So what does reclaiming look like for Shonibare? It’s all about the restoration of magic. The central theme of the show is taking new pride in non-Western ideas of enlightenment and reframing magic as something that isn’t dubious but empowering and visceral. “Within the art world, the notion of magic has been relegated as primitive and not seen as not critical or conceptual,” Shonibare explains. “It’s about empowerment. It’s saying, we have equally valuable forms of cultural expression. You might consider me exotic or magical. But it’s a position of strength.”
He seeks to reclaim the energy and instinctive way of art-making that was co-opted by non-African artists in the early 20th century. “Picasso’s art transformed the whole conversation around what modern art could be – but African art informed that thinking, particularly tribal artefacts,” he explains. And the rise of this influence on European artists in the early 1900s, known as ‘Primitivism’, often led to the exaggeration and decontextualization of African art, culture and mysticism. Even late in the century, exhibitions such as “Primitivism” in 20th Century Art: Affinity of the Tribal and the Modern (1984-85), at the Museum of Modern Art in New York, were condemned as an act of erasure and an example of Western egotism.
Yoruba artist Romuald Hazoumè, who lives in Porto-Novo, Benin, agrees that art has lost its magic.
"It’s not that magic doesn’t exist, it’s that it has been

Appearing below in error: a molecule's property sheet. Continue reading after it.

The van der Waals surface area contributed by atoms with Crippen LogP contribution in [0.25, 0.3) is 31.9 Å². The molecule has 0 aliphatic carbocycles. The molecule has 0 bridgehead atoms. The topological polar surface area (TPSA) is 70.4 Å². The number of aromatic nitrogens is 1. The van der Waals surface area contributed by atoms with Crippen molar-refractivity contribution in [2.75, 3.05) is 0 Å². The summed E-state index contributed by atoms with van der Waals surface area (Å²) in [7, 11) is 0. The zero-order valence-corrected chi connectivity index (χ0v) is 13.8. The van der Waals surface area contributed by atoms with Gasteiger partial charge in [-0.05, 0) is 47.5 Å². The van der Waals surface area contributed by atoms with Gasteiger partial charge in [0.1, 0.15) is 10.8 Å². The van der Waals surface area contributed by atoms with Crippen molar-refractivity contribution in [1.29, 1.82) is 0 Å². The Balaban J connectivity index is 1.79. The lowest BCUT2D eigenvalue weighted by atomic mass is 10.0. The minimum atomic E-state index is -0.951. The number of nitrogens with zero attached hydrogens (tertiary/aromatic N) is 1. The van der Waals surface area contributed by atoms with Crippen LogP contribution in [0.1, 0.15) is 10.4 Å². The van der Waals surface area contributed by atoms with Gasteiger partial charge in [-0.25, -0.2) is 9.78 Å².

lost to the contemporary art world. One of the reasons I continue to live in Africa is because that’s where my magic is,” he says. “Artists from the outside began to come into the field of view of the contemporary art world with the important show ‘Magiciens de la Terre’ at the Pompidou [in Paris in 1989]. Part of the problem however is that, when those artists were brought into the Western art canon, they found themselves imitating and using ideas and tropes from that world. That has had a destructive effect on the way their art has developed.”
Hazoumè’s practice stays closely connected to his heritage. He uses found objects, such as plastic petrol cans, paintbrushes and feathers, to make masks with ceremonial and symbolic importance. His petrol-can mask Passe temps will be on view at the Summer Exhibition. “The masks are portraits of people, rather than objects on walls. Someone I know, someone I’ve seen, someone I remember.”
Jade Montserrat, an artist based in Scarborough, is contributing a small watercolour entitled Entered her Room. The work depicts a grassy hill before a dark blue night sky glittering with white and yellow stars. This hill is a recurring motif in Monsterrat’s work, representing both the rural house in which she grew up – it faced a hill in the North York Moors National Park – and an afro hairstyle. Here the hill is topped by tree guards protecting saplings; the work’s title, which appears in white text at the top right, is taken from a line in the short story Busy Lines, by Māori writer Patricia Grace.
When it comes to the RA show’s theme of magic, Montserrat says she wants to reclaim the idea of being a witch. “I want to know more about healing, our bodies, our powers that are inexplicable and unexplained, and to unite around that,” she says. “I’m happy to be in the exhibition, and that the work is for sale. I rely on being visible. The arts and humanities are being cut by the Government, so as artists, me and my peers are constantly having to legitimise our existence. I need the Royal Academy to legitimise me, though it shouldn’t have to be that way.”